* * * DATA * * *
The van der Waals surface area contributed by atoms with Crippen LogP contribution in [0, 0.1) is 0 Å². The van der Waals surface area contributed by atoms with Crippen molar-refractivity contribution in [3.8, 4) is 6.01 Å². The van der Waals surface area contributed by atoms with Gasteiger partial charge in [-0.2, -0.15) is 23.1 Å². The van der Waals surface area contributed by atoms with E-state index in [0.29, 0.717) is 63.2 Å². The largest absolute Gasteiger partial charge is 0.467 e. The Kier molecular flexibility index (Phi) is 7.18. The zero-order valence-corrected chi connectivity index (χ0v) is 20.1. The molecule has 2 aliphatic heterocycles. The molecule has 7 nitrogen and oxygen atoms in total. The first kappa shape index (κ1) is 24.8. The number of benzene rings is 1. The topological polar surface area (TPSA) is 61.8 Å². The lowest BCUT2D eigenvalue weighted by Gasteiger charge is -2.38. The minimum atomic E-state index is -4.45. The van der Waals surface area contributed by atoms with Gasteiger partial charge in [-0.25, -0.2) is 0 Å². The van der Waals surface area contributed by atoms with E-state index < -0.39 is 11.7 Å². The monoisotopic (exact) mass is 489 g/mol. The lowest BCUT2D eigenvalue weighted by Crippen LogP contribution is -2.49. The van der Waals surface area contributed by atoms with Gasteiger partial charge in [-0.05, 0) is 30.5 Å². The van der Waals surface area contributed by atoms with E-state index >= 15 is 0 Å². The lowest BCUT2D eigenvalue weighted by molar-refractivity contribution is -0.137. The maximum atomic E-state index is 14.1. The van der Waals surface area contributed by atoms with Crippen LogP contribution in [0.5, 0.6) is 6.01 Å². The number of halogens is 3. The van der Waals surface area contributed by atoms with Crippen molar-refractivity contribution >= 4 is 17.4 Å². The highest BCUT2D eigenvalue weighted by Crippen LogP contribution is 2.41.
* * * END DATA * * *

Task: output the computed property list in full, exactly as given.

The van der Waals surface area contributed by atoms with Crippen LogP contribution in [0, 0.1) is 0 Å². The van der Waals surface area contributed by atoms with Crippen molar-refractivity contribution in [3.8, 4) is 6.01 Å². The van der Waals surface area contributed by atoms with Gasteiger partial charge in [-0.2, -0.15) is 23.1 Å². The van der Waals surface area contributed by atoms with E-state index in [0.29, 0.717) is 63.2 Å². The largest absolute Gasteiger partial charge is 0.467 e. The Kier molecular flexibility index (Phi) is 7.18. The zero-order valence-corrected chi connectivity index (χ0v) is 20.1. The molecule has 2 aliphatic heterocycles. The molecule has 7 nitrogen and oxygen atoms in total. The first kappa shape index (κ1) is 24.8. The number of benzene rings is 1. The topological polar surface area (TPSA) is 61.8 Å². The lowest BCUT2D eigenvalue weighted by Gasteiger charge is -2.38. The minimum atomic E-state index is -4.45. The van der Waals surface area contributed by atoms with Gasteiger partial charge in [-0.25, -0.2) is 0 Å². The van der Waals surface area contributed by atoms with E-state index < -0.39 is 11.7 Å². The monoisotopic (exact) mass is 489 g/mol. The lowest BCUT2D eigenvalue weighted by Crippen LogP contribution is -2.49. The van der Waals surface area contributed by atoms with Gasteiger partial charge in [-0.05, 0) is 30.5 Å². The van der Waals surface area contributed by atoms with E-state index >= 15 is 0 Å². The lowest BCUT2D eigenvalue weighted by molar-refractivity contribution is -0.137. The maximum atomic E-state index is 14.1. The van der Waals surface area contributed by atoms with Crippen LogP contribution in [0.5, 0.6) is 6.01 Å². The number of halogens is 3. The van der Waals surface area contributed by atoms with Crippen molar-refractivity contribution >= 4 is 17.4 Å². The highest BCUT2D eigenvalue weighted by Crippen LogP contribution is 2.41.